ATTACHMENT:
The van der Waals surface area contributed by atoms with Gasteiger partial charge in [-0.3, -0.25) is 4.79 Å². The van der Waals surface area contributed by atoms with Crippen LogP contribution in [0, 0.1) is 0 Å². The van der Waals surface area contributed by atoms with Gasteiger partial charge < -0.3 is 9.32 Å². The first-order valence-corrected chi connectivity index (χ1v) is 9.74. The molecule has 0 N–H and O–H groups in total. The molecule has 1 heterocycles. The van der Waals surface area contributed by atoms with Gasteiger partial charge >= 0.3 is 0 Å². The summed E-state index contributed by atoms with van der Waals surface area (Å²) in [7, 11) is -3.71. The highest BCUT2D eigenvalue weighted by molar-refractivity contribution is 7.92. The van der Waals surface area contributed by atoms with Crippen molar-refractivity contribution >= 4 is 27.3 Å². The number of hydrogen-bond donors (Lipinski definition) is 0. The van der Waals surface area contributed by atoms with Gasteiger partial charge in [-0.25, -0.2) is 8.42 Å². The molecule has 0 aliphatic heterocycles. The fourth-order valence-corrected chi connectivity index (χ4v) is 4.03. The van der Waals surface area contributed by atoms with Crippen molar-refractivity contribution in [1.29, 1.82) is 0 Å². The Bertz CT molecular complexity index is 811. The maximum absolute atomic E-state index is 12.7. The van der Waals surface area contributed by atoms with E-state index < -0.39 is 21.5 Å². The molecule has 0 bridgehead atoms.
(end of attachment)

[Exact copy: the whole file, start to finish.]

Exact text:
The van der Waals surface area contributed by atoms with Gasteiger partial charge in [-0.3, -0.25) is 4.79 Å². The van der Waals surface area contributed by atoms with Crippen LogP contribution in [0, 0.1) is 0 Å². The van der Waals surface area contributed by atoms with Gasteiger partial charge < -0.3 is 9.32 Å². The first-order valence-corrected chi connectivity index (χ1v) is 9.74. The molecule has 0 N–H and O–H groups in total. The molecule has 1 heterocycles. The van der Waals surface area contributed by atoms with Gasteiger partial charge >= 0.3 is 0 Å². The summed E-state index contributed by atoms with van der Waals surface area (Å²) in [7, 11) is -3.71. The highest BCUT2D eigenvalue weighted by molar-refractivity contribution is 7.92. The van der Waals surface area contributed by atoms with Crippen molar-refractivity contribution >= 4 is 27.3 Å². The number of hydrogen-bond donors (Lipinski definition) is 0. The van der Waals surface area contributed by atoms with Gasteiger partial charge in [-0.25, -0.2) is 8.42 Å². The molecule has 0 aliphatic heterocycles. The fourth-order valence-corrected chi connectivity index (χ4v) is 4.03. The van der Waals surface area contributed by atoms with Crippen molar-refractivity contribution in [1.29, 1.82) is 0 Å². The Bertz CT molecular complexity index is 811. The maximum absolute atomic E-state index is 12.7. The van der Waals surface area contributed by atoms with E-state index < -0.39 is 21.5 Å². The molecule has 0 bridgehead atoms.